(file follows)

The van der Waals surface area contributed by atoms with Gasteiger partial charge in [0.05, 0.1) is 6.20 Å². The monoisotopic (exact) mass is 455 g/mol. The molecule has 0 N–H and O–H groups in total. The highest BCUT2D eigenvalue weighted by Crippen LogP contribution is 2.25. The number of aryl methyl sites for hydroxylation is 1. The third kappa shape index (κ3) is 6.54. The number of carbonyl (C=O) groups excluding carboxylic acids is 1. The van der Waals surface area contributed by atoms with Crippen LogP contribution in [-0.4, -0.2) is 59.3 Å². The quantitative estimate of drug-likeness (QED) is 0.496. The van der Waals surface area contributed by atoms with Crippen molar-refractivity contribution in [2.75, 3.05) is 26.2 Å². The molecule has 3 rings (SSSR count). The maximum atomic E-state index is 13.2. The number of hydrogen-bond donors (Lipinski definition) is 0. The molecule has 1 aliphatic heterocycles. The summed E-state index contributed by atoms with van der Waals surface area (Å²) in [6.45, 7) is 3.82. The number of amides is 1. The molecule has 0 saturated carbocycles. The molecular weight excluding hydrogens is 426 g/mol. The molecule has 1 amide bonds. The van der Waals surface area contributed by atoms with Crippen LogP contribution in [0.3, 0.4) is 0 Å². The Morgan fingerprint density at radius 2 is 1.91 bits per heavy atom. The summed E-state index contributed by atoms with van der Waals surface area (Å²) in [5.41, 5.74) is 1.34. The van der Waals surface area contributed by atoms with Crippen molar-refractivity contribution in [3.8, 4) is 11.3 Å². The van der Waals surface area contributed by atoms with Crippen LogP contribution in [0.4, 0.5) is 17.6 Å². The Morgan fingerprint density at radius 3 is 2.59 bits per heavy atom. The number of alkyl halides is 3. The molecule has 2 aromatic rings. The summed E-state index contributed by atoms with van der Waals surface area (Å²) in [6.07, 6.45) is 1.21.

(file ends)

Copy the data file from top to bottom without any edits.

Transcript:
The van der Waals surface area contributed by atoms with Gasteiger partial charge in [0.05, 0.1) is 6.20 Å². The monoisotopic (exact) mass is 455 g/mol. The molecule has 0 N–H and O–H groups in total. The highest BCUT2D eigenvalue weighted by Crippen LogP contribution is 2.25. The number of aryl methyl sites for hydroxylation is 1. The third kappa shape index (κ3) is 6.54. The number of carbonyl (C=O) groups excluding carboxylic acids is 1. The van der Waals surface area contributed by atoms with Crippen LogP contribution in [-0.4, -0.2) is 59.3 Å². The quantitative estimate of drug-likeness (QED) is 0.496. The van der Waals surface area contributed by atoms with Crippen molar-refractivity contribution in [2.75, 3.05) is 26.2 Å². The molecule has 3 rings (SSSR count). The maximum atomic E-state index is 13.2. The number of hydrogen-bond donors (Lipinski definition) is 0. The molecule has 1 aliphatic heterocycles. The summed E-state index contributed by atoms with van der Waals surface area (Å²) in [6.45, 7) is 3.82. The number of amides is 1. The molecule has 0 saturated carbocycles. The molecular weight excluding hydrogens is 426 g/mol. The molecule has 1 amide bonds. The van der Waals surface area contributed by atoms with Crippen LogP contribution in [0.3, 0.4) is 0 Å². The Morgan fingerprint density at radius 2 is 1.91 bits per heavy atom. The summed E-state index contributed by atoms with van der Waals surface area (Å²) in [5.41, 5.74) is 1.34. The van der Waals surface area contributed by atoms with Crippen molar-refractivity contribution in [3.8, 4) is 11.3 Å². The van der Waals surface area contributed by atoms with Crippen LogP contribution in [0.4, 0.5) is 17.6 Å². The Morgan fingerprint density at radius 3 is 2.59 bits per heavy atom. The number of alkyl halides is 3. The molecule has 2 aromatic rings. The summed E-state index contributed by atoms with van der Waals surface area (Å²) in [6.07, 6.45) is 1.21.